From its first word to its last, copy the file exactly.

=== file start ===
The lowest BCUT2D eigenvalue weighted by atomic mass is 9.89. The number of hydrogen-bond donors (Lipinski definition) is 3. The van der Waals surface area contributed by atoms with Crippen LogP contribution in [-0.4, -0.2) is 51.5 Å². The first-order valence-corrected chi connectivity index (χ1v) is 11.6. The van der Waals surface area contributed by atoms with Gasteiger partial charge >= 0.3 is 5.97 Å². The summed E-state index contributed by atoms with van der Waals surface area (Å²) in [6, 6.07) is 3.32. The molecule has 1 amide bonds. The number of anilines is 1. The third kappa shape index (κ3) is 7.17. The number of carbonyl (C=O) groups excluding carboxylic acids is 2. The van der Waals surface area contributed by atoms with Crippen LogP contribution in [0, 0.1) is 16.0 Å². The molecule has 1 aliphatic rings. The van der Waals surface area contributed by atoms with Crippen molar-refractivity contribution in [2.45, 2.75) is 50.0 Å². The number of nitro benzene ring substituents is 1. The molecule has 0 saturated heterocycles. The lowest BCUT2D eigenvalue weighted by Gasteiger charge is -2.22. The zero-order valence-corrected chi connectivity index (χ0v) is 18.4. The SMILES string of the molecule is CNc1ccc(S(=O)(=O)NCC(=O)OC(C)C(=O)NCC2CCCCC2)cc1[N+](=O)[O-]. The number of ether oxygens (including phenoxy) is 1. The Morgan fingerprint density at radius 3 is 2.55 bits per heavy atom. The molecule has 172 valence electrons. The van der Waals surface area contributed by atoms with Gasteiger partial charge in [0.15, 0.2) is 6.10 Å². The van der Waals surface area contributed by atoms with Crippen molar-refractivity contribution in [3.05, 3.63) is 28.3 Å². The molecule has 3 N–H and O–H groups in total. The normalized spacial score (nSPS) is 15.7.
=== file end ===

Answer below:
The lowest BCUT2D eigenvalue weighted by atomic mass is 9.89. The number of hydrogen-bond donors (Lipinski definition) is 3. The van der Waals surface area contributed by atoms with Crippen LogP contribution in [-0.4, -0.2) is 51.5 Å². The first-order valence-corrected chi connectivity index (χ1v) is 11.6. The van der Waals surface area contributed by atoms with Gasteiger partial charge >= 0.3 is 5.97 Å². The summed E-state index contributed by atoms with van der Waals surface area (Å²) in [6, 6.07) is 3.32. The molecule has 1 amide bonds. The number of anilines is 1. The third kappa shape index (κ3) is 7.17. The number of carbonyl (C=O) groups excluding carboxylic acids is 2. The van der Waals surface area contributed by atoms with Crippen LogP contribution in [0, 0.1) is 16.0 Å². The molecule has 1 aliphatic rings. The van der Waals surface area contributed by atoms with Crippen molar-refractivity contribution in [2.45, 2.75) is 50.0 Å². The number of nitro benzene ring substituents is 1. The molecule has 0 saturated heterocycles. The lowest BCUT2D eigenvalue weighted by Gasteiger charge is -2.22. The zero-order valence-corrected chi connectivity index (χ0v) is 18.4. The SMILES string of the molecule is CNc1ccc(S(=O)(=O)NCC(=O)OC(C)C(=O)NCC2CCCCC2)cc1[N+](=O)[O-]. The number of ether oxygens (including phenoxy) is 1. The Morgan fingerprint density at radius 3 is 2.55 bits per heavy atom. The molecule has 172 valence electrons. The van der Waals surface area contributed by atoms with Gasteiger partial charge in [0.15, 0.2) is 6.10 Å². The van der Waals surface area contributed by atoms with Crippen molar-refractivity contribution in [3.05, 3.63) is 28.3 Å². The molecule has 3 N–H and O–H groups in total. The normalized spacial score (nSPS) is 15.7.